Evicted, victim is subject to more chaos in their lives

    – administrative complexity and poor communications,
    administrative complexity – short hand for a broken system that is not working and never will
    DWP Civil Servants not talking to each other in their silos? Really. Not listening? Really. I am shocked… What happened to all that wonderful ICT equipment, you know – Talking to people face to face? Email? Phone? Scanning? Internal Post? External Post? Post-its? Obviously systems that work elsewhere, in other Gov Depts, Private & Public offices, even in you and mine lives are not working in DWP I wonder why…. Oh Its UC how could I forget

    – Claimants have been subject to inappropriate job search requirements and sanctions.
    DWP Solution? Silence on sanctions
    Here have : “money advice” and “alternative payment arrangements”
    Won’t help your ass when youre in court and evicted, or starving etc – but it sure sounds good


    February 18, 2017 at 11:59 am

    • I totally agree with you. The Tories have destroyed “our” benefit system. It’s now clearly apparent that Universal Credit is just a money saving exercise at the cost of the people who are unfortunate enough to have to claim anything. Their media campaign of demonisation achieved what they wanted it to and the Nasty Party can now do what they like. Bastards !!


      February 18, 2017 at 12:14 pm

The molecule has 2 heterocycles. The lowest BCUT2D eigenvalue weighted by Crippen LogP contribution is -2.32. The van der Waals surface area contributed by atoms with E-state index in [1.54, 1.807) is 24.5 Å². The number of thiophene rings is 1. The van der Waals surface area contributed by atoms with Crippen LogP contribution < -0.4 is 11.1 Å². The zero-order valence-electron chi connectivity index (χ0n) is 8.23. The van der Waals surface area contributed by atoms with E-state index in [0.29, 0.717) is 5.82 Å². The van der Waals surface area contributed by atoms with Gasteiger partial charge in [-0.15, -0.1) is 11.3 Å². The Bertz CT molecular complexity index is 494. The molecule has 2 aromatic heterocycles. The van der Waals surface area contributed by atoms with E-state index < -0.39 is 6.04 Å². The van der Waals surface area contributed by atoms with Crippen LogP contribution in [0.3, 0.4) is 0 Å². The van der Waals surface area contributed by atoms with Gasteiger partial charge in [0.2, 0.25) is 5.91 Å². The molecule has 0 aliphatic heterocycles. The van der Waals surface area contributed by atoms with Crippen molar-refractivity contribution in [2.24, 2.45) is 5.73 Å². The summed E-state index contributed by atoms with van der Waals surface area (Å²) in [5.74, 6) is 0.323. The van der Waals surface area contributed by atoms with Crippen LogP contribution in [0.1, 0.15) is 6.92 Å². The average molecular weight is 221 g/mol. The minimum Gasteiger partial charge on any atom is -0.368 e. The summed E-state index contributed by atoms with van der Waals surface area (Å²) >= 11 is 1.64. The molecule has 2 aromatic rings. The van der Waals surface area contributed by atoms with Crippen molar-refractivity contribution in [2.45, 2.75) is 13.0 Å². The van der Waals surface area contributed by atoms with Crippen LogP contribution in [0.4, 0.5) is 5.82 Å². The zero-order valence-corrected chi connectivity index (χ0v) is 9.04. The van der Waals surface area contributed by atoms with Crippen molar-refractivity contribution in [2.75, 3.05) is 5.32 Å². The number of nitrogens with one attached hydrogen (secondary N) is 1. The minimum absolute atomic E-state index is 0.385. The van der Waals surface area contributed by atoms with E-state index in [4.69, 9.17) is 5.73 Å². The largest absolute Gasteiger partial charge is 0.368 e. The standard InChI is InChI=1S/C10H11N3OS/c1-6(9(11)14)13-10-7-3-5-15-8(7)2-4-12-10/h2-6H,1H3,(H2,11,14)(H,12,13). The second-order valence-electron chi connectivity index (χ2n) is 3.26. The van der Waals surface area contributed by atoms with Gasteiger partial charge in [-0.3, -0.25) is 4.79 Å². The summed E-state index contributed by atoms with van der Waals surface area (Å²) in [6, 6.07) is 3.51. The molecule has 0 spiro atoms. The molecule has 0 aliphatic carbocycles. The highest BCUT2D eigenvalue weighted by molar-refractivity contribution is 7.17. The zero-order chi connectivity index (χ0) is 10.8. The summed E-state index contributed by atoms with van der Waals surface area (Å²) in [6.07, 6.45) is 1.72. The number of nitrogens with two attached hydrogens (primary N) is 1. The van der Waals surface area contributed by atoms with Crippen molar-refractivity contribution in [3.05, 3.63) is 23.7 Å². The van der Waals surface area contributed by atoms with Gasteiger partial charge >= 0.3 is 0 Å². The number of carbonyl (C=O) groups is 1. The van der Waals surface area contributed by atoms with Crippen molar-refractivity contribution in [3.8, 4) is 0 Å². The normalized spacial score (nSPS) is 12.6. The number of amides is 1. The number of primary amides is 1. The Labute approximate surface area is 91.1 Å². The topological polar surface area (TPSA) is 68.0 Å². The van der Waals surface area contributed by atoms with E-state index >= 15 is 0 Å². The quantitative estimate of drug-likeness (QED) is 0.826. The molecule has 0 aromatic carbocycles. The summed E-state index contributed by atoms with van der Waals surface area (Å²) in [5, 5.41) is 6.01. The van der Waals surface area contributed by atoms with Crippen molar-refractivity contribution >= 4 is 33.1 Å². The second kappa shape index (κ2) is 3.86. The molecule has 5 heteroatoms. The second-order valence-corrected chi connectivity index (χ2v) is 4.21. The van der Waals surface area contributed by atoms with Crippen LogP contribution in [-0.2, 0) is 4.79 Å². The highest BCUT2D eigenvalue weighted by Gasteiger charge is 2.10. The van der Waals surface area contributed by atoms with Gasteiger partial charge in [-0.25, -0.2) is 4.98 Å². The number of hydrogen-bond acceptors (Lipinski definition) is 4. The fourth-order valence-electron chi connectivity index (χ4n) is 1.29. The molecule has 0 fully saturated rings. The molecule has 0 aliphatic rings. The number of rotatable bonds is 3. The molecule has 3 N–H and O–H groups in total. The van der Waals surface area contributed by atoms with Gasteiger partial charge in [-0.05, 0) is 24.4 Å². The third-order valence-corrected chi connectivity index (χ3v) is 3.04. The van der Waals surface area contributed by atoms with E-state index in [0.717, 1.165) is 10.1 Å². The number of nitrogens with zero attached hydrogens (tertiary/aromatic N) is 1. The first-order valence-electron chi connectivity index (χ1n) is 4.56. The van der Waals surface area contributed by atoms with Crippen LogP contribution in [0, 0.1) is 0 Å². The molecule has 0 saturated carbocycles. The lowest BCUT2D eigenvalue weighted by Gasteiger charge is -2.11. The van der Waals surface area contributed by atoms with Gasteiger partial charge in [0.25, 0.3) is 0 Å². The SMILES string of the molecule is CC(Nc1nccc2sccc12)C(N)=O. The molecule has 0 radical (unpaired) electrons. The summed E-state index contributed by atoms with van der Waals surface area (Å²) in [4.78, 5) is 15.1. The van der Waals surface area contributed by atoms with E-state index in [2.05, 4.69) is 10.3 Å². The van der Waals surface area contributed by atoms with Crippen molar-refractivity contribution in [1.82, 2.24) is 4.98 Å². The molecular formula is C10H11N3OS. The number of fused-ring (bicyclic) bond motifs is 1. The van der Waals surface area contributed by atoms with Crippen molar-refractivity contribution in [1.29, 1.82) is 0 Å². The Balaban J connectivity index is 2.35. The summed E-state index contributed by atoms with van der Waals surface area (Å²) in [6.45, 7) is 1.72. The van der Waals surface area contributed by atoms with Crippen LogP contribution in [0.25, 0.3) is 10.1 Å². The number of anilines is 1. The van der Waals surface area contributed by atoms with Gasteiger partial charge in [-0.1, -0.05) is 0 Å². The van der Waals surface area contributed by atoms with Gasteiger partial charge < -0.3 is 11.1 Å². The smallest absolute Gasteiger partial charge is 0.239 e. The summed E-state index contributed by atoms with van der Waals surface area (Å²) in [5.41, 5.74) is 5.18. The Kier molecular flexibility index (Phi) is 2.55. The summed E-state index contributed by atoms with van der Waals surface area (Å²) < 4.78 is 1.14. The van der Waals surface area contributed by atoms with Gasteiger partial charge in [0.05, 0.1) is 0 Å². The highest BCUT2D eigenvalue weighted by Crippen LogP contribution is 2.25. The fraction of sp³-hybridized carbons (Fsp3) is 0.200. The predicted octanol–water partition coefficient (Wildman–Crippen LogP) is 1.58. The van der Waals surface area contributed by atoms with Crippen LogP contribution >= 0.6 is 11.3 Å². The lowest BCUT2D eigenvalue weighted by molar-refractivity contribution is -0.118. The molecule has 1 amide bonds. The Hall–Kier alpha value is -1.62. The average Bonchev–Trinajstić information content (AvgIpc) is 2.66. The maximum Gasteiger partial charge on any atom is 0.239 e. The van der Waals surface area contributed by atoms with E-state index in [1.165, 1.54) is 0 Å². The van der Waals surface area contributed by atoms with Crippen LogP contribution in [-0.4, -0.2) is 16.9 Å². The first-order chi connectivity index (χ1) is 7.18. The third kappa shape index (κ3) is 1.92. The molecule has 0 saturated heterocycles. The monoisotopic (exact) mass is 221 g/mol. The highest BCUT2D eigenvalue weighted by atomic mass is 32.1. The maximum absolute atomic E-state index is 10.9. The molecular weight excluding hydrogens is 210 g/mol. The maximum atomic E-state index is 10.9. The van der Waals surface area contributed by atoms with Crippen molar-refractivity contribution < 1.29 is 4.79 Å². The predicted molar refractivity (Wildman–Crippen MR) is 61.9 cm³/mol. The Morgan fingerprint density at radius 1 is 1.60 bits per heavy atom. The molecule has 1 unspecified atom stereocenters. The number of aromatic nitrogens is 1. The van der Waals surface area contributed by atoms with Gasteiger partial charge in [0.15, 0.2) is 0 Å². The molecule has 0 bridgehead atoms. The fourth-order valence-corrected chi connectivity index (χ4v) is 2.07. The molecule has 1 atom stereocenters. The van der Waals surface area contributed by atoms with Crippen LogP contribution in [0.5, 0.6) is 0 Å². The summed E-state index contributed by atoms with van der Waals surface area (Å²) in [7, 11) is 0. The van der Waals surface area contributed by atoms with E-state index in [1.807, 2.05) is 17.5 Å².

2. Watch out for errors when it comes to repaying Working Tax Credit overpayments. I had sold my business in January, 2016 and had to contact HMRC four times to try to get them to stop my Working Tax Credit claim as I wasn’t trading anymore. They kept on paying me for three more weeks than they should have done. I was told in a letter dated 16/09/17, that I owed HMRC £158.37 in September, 2016. The debt was sold to the DWP, who have now deducted over £190 from my monthly payments. I first found out that this was about to happen when I was informed by my case manager via my journal that I was going to have another £47.67 deducted from me this month when I only had an outstanding amount £15.36 still left to pay. I contacted my online Case Manager via my journal the same day and stated that this was an error. The next day, after getting no response, I phoned the expensive phone line and informed them of this error and the call operator agreed with me and emailed my case manager that my payment for February needs to be recalculated. The next day my work coach seeing that I hadn’t had a response from my case manager through my journal, messaged the cretin in question and informed him that he needed to look at my original message concerning the error. The next day I left another message for my case manager informing him again of this error and stated that I would be contacting my MP if I have more than £15.36 deducted from my February UC award. Nothing happened and on that day, a full three days of attempting to contact this inept idiot, I had £47.67 deducted from my payment for this month. Now this means I’ve paid way too much back to the DWP and seem to be powerless to get this error sorted out. I am now short of two week’s grocery money for this month. I’ve contacted my MP for what it’s worth but really seem to think that I’ve been screwed over. It seems to be that DWP incompetence isn’t punished or that anyone’s accountable for mistakes and it’s people like me that lose out. I get £605 a month and barely manage to survive on that and can only afford to eat once a day. The government is out to hurt anyone who dares to have the temerity to have to rely on Universal Credit and seem to be getting away with it.